Tara Long, Head of Technology, MMUS (MassMutual United States) MassMutual: Some memorable advice I received throughout my career that still guides me today is to remain focused on continuous growth and learning, intentionally pushing myself into new experiences and purposely leaning into discomfort. I always try to keep that advice at the forefront, especially when I am taking on a new role or responsibilities.
When I’m feeling uncomfortable, I remind myself that is the feeling of growth as I stretch myself, which keeps me sharp and focused, broadens my skillset and capabilities, and ultimately keeps me relevant.
Another piece of advice I always try to follow is to surround myself with the best, brightest, most diverse, and inclusive team members. You can have a diverse team, but if you don’t establish and sustain an inclusive environment, you can’t draw upon the power of that diversity. That is something I take to heart, and I always try to build diverse and inclusive teams to harness the power of different experiences and perspectives to deliver exceptional results.
Last but not least is to make sure that I always make time to do things that I enjoy and get fulfillment from. We spend so much time at work, and we can take our success to another level when we are doing things that we are passionate about and enjoy.
Work for leaders who care about individual team members
Sharon Kennedy Vickers, CIO; Director, Office of Technology & Communications, City of Saint Paul: As a child growing up, my parents modeled the power of being in service to others. Working on our family farm, I saw the power of individuals working collectively to meet each other’s needs in order to accomplish great things together.
Guided by this example, I found myself drawn to leaders who exhibit the same people-centered mindset. I’ve observed that leaders who are focused on caring for one another and who value the individuals on their teams often achieve excellence.
As I became a leader, I tried to model this people-first mindset as well. I believe being centered and focused on people – the people you serve and the people who you are serving alongside – makes the work you do worthwhile. I work alongside my team members and ensure they feel valued and cared for, which results in amazing outcomes.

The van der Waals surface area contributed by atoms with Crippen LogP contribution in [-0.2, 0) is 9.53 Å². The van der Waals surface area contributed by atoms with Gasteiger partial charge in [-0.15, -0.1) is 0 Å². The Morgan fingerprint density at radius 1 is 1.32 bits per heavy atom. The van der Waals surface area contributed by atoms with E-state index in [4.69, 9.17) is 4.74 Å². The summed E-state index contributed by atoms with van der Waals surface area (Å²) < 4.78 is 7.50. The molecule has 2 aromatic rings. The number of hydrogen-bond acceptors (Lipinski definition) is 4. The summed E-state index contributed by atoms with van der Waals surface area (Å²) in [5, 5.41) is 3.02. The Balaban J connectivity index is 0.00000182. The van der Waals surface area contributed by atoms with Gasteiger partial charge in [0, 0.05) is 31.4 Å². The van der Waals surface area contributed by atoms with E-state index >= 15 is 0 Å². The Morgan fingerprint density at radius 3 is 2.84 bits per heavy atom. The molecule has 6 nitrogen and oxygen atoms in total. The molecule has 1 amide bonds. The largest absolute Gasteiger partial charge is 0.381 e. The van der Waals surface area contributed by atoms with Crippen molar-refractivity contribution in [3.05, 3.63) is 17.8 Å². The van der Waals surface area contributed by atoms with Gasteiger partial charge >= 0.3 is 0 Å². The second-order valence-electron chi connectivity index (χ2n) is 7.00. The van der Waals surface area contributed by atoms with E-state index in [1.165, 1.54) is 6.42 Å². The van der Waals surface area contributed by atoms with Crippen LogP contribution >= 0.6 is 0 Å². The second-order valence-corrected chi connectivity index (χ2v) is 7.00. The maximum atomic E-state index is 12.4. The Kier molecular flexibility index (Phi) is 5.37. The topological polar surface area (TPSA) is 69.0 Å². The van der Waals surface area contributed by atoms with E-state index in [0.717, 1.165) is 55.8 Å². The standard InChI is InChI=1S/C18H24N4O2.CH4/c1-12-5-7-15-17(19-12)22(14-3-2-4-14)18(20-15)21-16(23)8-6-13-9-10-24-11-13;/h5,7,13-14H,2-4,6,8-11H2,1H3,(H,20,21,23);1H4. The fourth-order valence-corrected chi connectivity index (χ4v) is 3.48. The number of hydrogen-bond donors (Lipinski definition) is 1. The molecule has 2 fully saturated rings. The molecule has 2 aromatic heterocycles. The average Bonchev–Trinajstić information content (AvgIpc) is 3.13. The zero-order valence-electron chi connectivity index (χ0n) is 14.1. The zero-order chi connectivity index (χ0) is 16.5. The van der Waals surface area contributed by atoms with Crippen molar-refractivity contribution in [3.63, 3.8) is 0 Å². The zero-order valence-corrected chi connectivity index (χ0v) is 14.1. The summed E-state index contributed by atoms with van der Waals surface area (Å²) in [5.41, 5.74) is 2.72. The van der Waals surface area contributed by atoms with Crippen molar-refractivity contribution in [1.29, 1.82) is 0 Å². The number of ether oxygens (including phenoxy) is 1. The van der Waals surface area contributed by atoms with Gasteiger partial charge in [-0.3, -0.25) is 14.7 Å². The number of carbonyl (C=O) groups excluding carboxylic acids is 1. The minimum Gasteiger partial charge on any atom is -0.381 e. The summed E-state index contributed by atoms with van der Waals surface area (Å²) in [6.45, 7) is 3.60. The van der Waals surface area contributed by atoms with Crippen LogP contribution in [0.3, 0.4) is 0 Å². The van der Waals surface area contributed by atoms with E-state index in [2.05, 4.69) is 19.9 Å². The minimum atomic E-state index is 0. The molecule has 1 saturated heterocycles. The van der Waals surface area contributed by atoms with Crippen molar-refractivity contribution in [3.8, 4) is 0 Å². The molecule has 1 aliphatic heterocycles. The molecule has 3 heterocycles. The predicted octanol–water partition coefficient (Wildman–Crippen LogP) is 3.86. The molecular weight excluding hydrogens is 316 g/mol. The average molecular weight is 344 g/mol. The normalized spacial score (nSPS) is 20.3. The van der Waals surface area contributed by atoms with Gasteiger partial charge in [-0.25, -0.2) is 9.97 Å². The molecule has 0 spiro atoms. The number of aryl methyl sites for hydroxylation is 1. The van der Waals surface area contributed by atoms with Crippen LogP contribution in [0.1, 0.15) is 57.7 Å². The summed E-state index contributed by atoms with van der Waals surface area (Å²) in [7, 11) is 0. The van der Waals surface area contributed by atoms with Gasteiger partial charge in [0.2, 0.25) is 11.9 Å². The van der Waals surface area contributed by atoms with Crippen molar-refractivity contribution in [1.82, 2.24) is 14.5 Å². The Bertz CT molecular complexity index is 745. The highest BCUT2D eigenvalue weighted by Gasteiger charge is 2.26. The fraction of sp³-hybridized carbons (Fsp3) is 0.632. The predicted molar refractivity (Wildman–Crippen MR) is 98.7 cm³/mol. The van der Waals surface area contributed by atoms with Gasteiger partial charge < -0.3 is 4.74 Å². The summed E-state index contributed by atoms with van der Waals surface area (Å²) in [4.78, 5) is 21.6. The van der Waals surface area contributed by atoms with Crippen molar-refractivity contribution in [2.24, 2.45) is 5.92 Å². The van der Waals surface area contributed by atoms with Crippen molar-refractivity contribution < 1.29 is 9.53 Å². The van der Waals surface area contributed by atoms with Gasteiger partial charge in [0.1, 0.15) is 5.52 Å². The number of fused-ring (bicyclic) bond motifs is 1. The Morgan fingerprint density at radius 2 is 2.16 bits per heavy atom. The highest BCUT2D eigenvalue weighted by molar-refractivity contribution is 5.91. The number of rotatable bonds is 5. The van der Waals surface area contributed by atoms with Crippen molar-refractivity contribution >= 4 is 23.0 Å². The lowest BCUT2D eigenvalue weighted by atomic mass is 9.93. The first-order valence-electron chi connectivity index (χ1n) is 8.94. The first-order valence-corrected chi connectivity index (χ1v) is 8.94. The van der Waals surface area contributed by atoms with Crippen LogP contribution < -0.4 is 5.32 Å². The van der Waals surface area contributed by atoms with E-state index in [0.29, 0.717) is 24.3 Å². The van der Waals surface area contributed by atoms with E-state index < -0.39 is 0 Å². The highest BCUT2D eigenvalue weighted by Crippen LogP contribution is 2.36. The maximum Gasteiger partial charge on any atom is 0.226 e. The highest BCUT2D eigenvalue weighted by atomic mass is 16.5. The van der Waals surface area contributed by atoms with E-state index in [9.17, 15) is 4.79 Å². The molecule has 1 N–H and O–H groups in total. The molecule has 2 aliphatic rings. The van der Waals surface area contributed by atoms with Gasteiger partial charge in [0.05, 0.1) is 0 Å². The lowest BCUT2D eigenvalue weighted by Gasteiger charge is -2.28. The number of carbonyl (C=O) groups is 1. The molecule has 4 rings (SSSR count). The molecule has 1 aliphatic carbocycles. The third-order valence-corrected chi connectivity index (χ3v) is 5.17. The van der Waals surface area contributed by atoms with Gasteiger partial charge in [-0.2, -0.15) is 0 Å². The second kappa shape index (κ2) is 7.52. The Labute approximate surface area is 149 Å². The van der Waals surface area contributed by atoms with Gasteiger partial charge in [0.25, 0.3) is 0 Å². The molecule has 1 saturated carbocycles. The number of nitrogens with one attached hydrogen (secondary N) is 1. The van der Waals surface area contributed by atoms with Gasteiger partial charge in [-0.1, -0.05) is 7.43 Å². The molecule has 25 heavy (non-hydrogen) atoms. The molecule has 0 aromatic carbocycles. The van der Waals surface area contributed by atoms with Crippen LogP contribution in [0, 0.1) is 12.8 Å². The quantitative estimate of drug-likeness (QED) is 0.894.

Act as a mentor
Dr. Curt Carver, VP & CIO, University of Alabama at Birmingham: My first 28 years of professional life was as a soldier and Army officer. I was told to do everything I can for the soldiers under my care. I could do no more and they deserved no less.
As I transitioned to lead technology organizations at universities, I have striven to follow that advice and do everything I could to mentor and develop my employees. They are the future of technology leadership.
After more than forty years of public service, my greatest achievement and greatest source of pride are these future leaders who will change the world for decades to come. If I did it the right way, they will embrace that people are our most precious resource and continue to mentor and develop future leaders to achieve extraordinary results.
Always set the bar high
Melanie Kalmar, Corporate VP, CIO, CDO, Dow, Inc: I will never forget the day a leader came into my office and asked whether I wanted the good news or the bad news first. The good news was that I was getting assigned to a major project that came with a lot of travel. It was a huge opportunity with new challenges and much more responsibilities. I won’t go as far as to say it was a dream job, but I was thrilled to have the opportunity.
And then came the other shoe. In this moment of great excitement and recognition, this same leader – in the same conversation – told me that this was probably as high as I would get in the company and that I should get comfortable at that level.
After a few moments of shock, frustration, and disappointment, I harnessed my motivation to prove him wrong. And of course, as I sit here today in the role of Chief Information Officer and Chief Digital Officer for Dow, I most certainly did just that.
While this wasn’t something I would classify as advice, it’s something I’ve carried with me as a leader ever since. Those words changed my entire outlook on leadership. What this “advice” taught me is that I’ll never tell someone they can’t do something. As a leader, I always set the bar high and see what the team is capable of. Chances are, they’ll surprise you … but more importantly, they’ll probably surprise themselves, too.
Discover what motivates you
Michael Zahigian, SVP & CIO, Amgen: Master yourself first. Discover what motivates you, and what drives you. Once you’ve got that squared away, it’s much easier to help other people.
[ Leading CIOs are reimagining the nature of work while strengthening organizational resilience. Learn 4 key digital transformation leadership priorities in a new report from Harvard Business Review Analytic Services. ]